4. Use existing channels as a gateway to other sites. For example, offers videos from TED (Technology, Entertainment, Design) talks around the world. It hosts videos both on its own site and on YouTube. Arrangements like this provide educators some flexibility by using YouTube as a "gateway" to other video sites. For example, a quick exploration of TED videos via the tags page leads users to talks on history that can be used to generate discussion in class.
  5. Teach students how to search online wisely. Teaching students how to become digitally-literate is now part of many social studies teachers' job descriptions. Too often, we expect students to be more savvy than their elders in using new-media technologies . . . and sometimes they are. Social studies teachers, however, can teach students how to maximize the use of online tools for the research, writing, and production of history. Searching for "Civil War" or "Jefferson" is unlikely to yield desired results (unless students want to watch Jefferson Airplane and Guns N' Roses music videos). Encourage students to use specific search terms and broaden from there if necessary. For example, specifying the "American Civil War" will provide better search results than simply searching for "Civil War." "U.S. Civil War battles in western North Carolina," however, may be too specific to generate good results. Search for a particular event ("Battle of Bull Run") will help, as will using first and last names when searching for YouTube videos on famous personalities in history—such as "Thomas Jefferson."

"Wait! YouTube is blocked at my school!"

Here are a few options that might work:

  • If YouTube is blocked at your school, use write-ups like this Tech for Teachers entry (as well as other education articles) to see if school system IT personnel can allow password-protected access to YouTube.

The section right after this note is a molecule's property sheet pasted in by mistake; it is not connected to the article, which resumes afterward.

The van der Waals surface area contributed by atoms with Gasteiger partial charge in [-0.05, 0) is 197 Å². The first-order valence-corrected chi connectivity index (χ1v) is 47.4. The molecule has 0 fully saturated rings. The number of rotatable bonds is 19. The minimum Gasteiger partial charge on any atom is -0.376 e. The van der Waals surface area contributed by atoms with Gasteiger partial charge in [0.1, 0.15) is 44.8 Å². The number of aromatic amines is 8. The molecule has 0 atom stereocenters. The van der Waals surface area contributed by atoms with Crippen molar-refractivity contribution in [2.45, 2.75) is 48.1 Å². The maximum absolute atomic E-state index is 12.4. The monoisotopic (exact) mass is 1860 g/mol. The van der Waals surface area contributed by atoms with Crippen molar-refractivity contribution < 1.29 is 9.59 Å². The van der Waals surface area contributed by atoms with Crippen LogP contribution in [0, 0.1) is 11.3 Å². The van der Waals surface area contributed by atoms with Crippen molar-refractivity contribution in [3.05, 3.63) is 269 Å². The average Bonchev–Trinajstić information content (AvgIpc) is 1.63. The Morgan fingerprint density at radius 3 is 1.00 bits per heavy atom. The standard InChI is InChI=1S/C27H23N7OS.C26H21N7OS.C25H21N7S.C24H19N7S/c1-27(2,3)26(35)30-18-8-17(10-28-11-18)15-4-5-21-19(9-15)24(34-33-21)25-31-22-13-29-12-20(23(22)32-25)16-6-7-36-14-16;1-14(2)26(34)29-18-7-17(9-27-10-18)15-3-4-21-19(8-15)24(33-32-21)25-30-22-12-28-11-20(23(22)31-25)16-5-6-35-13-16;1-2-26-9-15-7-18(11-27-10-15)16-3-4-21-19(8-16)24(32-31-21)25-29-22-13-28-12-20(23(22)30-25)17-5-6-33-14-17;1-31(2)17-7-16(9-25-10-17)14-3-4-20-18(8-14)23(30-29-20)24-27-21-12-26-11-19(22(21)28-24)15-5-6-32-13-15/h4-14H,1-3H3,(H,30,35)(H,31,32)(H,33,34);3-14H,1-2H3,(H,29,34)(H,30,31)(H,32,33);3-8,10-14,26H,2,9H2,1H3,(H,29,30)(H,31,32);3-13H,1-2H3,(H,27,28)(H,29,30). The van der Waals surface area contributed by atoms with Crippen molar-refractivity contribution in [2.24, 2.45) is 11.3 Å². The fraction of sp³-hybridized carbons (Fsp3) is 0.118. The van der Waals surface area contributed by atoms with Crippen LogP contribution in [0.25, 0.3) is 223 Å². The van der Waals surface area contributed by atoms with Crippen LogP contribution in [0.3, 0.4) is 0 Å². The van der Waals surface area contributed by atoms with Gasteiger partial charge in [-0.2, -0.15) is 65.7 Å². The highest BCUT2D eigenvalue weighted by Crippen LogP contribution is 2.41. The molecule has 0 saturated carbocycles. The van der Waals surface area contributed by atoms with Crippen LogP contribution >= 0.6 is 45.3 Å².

• Ask the school system's IT personnel to unblock your teacher-generated course (or teacher) channel on YouTube. You may want to add to this list any organizational YouTube channels of importance to your teaching, such as the Library of Congress or the JFK Library. Providing a particular list of URLs for content-specific YouTube channels will increase your chances of accessing valuable videos. This is a much easier request than providing hundreds of URLs for individual video clips.
  • If all else fails, you may be able to download YouTube videos at home for use in the classroom. Many free sites can convert YouTube videos into files that can be played on QuickTime, Real Media Player, or Windows Media Player. Sites like Convert Direct or Media Converter will convert YouTube videos into an .mp3, .wmv, .avi, or .mov file. Pay close attention to copyright restrictions before copying online content.
  • TubeChop is an online tool to cut, or chop, a particular portion of a YouTube video—perfect for showing a specific clip for classroom instruction. Users drag the beginning and end cursors to desired location, chop, and TubeChop provides a URL address via their site and an embed code.

In short, YouTube offers teachers a wide variety of materials to use in the classroom. As with any online tool, careful consideration is necessary before students begin using YouTube for historical research and projects. Videos are not a solution to ineffective lessons, but when used in a specific—and targeted way—they can enhance well-designed lesson plans, engage visual learners, and help make history come alive for students.

For more information

  1. Baker, Richard Beach & Frank W. “Why Core Standards Must Embrace Media Literacy.” Education Week, June 22, 2011.
  2. Hammond, T. C., & Lee, J. K. (2010). "Editorial: Digital video and social studies." Contemporary Issues in Technology and Teacher Education, 10(1).
  3. Lesson Plan Idea: Using YouTube in a social studies/geography lesson.
  4. A small but helpful list of links to history-focused YouTube videos.